Jozi the rhinoceros, Rose-Tu Asian elephant among the largest, most endangered land mammals
PORTLAND, Ore. (KTVZ) — Two of the largest and most endangered land mammals on the planet are creating some great expectations at the Oregon Zoo. Eastern black rhinoceros Jozi and Asian elephant Rose-Tu are both pregnant, according to zoo endocrinology experts, and care staff are eagerly anticipating the arrival of not one but two extra-large additions to the zoo family.
Jozi’s baby, expected to arrive sometime between now and early January, holds much significance for the species, according Kelly Gomez, who oversees the zoo’s Africa area. Jozi and her companion, King, belong to the eastern subspecies of black rhinoceros, which is considered critically endangered.
“These two rhinos — soon to be three, we hope — represent a species that’s among the most endangered on the planet,” Gomez said. “Poaching and the illegal wildlife trade have wiped out 96% of the world’s black rhino population. In South Africa alone, we’re losing almost a rhino a day. Hopefully, their story can help inspire a new chapter in the conservation of this incredible species.”
Meanwhile, at Elephant Lands, 29-year-old Rose-Tu is pregnant with what would be her third calf. She and 25-year-old male elephant Samson, who arrived at the Oregon Zoo five years ago, have been spending a lot of time together, according to care staff. Conception is believed to have occurred in late May, and if all goes well, Rose-Tu might give birth in early 2025.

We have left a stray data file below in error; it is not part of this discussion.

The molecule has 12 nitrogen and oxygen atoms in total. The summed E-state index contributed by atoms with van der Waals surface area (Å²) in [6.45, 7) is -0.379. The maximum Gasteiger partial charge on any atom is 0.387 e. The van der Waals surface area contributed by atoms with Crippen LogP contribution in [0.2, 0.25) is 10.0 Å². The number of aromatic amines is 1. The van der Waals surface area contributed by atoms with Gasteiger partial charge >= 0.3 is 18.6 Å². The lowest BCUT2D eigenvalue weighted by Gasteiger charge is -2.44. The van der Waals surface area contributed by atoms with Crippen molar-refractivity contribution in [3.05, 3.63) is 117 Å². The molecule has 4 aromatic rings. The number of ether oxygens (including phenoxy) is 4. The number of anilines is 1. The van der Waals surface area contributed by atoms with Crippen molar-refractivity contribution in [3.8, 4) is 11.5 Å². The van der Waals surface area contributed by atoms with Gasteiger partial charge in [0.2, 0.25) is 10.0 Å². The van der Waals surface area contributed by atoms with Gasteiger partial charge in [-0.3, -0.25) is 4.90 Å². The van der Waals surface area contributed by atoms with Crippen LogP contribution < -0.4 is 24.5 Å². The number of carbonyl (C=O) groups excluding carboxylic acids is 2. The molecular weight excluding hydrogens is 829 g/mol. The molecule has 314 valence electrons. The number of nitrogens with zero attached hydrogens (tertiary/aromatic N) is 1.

Steve Lefave, who oversees the zoo elephant area, cautions that it is still very early in the elephant’s pregnancy, and the birth of a healthy baby is never a sure thing. Gomez agrees, noting that there is even more risk involved for first-time moms like Jozi.
“We’re hoping for the best,” Lefave said. “We have an excellent animal-care team, and they’ll be doing everything they can to help each of these moms have a successful birth.”
Considered highly endangered in their range countries, Asian elephants are threatened by habitat loss, conflict with humans and disease. It’s estimated that just 40,000 to 50,000 of them remain in fragmented populations from India to Borneo, and their home range overlaps with some of the most populous human areas on the planet — 20% of people worldwide live in or next to Asian elephant habitat.